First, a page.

I'm thinking of a story here, that happened early last fall on the Bow River. I was working my way back to the truck in the late afternoon. I'd sight-fished a mile or so or river edge, and slowly worked my way back down, picking up a couple of the trout I'd flubbed the first time and maybe a couple others ones too. That part isn't really important.
I came across a couple anglers standing high on the bank looking at either a slow back bay or trying to see into a shallow riffle about 70 feet off the bank. It was difficult to tell from a hundred yards away.
As it turned out, they were doing both. There were a couple trout rising out in the riffle, and another one slowly cruising in the back eddy. I guess they had fished the eddy for a while with no luck; I told them I had a similar experience earlier in the day, and encouraged the guy who was actually holding a rod to go try for the active risers. He said he had been, but hadn't gotten a take.
Taking the situation into account, I suggested a slightly longer leader (I think he was using a total leader/tippet of about 9 or 10' to 4x), including a 2.5' 5x tippet and a low floating caddis. There were caddis around us, but no fresh ones. The rises were slow and deliberate, meaning the bugs in question weren't moving much, probably caddis that finished laying their eggs upstream a little ways, then just sort of sat there drifting until either time or a trout finished them off.
As it turned out, the flies he had tried were popular but heavily hackled and high floating caddis dries. I offered the guy a Henry's Fork Caddis; it's made of a biot body, a CDC (and mallard flank, if you are into following the original recipe to a T) wing, and a medium dun hackle over a peacock herl head. Brilliant, easy, and a great trout-fooler.
The result? A perfect 18 or 19" Bow River rainbow on his first cast. He was happy, I was happy, and when he told me he had recently taken up tying, but had never used CDC before, I offered another H.F. Caddis as a model. It isn't like I suggested he do something off the wall or bizarre, but a low-floater with CDC sure seemed to work well, and I was genuinely pleased that he caught that fish.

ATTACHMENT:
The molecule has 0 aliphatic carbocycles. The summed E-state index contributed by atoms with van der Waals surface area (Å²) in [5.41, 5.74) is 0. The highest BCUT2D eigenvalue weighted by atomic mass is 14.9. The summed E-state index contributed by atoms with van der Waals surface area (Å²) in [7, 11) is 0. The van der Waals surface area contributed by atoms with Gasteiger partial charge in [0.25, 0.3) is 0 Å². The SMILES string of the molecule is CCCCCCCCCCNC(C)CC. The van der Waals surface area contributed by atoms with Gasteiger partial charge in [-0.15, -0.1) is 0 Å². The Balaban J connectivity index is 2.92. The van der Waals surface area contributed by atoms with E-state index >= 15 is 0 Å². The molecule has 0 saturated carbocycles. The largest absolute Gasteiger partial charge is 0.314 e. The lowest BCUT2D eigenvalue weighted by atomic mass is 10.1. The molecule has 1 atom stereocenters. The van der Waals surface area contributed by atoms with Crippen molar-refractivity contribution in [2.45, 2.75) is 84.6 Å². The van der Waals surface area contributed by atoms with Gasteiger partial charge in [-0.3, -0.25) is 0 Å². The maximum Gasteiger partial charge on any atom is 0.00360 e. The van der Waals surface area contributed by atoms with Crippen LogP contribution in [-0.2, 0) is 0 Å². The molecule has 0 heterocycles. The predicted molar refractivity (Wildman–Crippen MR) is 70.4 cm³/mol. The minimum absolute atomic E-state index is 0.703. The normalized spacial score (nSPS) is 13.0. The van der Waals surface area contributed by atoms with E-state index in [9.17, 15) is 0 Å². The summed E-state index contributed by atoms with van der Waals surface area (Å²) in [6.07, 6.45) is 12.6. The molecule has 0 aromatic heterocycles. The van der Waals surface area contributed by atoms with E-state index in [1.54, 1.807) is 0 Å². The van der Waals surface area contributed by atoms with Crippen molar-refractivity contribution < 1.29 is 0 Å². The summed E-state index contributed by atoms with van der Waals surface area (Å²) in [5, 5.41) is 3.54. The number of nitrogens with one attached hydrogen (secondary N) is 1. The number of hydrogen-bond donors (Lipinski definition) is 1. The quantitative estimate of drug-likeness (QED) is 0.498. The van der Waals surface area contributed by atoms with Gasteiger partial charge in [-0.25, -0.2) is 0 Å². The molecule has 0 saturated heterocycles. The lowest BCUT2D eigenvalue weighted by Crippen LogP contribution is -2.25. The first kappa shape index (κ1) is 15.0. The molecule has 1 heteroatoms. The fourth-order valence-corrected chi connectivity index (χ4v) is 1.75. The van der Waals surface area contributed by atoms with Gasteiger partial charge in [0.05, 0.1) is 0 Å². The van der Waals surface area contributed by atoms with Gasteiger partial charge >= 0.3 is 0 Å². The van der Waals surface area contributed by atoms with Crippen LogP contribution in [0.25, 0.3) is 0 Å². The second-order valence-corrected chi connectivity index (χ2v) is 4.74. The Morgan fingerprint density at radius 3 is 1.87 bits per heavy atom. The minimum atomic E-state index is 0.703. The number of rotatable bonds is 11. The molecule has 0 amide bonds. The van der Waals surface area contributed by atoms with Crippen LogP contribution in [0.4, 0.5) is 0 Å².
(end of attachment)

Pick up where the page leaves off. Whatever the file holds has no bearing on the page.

A week or so later, Andy and I caught a few nice Bow River rainbows during an evening hatch, again using CDC caddis (well, at least I was). Later in the fall I caught more than a few browns from a small spring creek near (sort of) where I live on a Stalcup Biot Dun (a size 18 of the blue winged olive variety).
For some great patterns, Rene Harrop and Shane Stalcup are well known "local" tyers who generously created patterns with CDC. There are tons of great European CDC tyers, probably most notably Marc Petitjean. If this interests you, check out the book Fly Tying With CDC.
I would say that the best, or at least some of the best, flies to tie if you're going to start tying with CDC would be the Henry's Fork Caddis (Harrop) and the CDC Biot Dun (Stalcup). Both flies are simple and use roughly the same ingredients to complete (some Superfine/fine antron dubbing, turkey biots, CDC, and some half decent cape hackle. I've substituted the original peacock herl for dubbing on the caddis' head, with no noticeable ill effects). They also both catch fish. The only concession I make to the fly, and subsequently the speed at which they can be churned out, is the small layer of Zap I lay over the thread-base before wrapping the biot; it's simply a matter of better longevity and fly survival rate.
|Henry's Fork Caddis. A very productive Rene Harrop fly. #14, olive body with a grey wing.|
|Stalcup's CDC Biot Dun, minus the mallard quill overwing. #16 Pale Morning Dun.|
|Petitjean Caddis. #16, grey/tan (marketed as beige), and just awesome-as-hell looking.|
Happy tying. Only a few more weeks guys. Hang in there.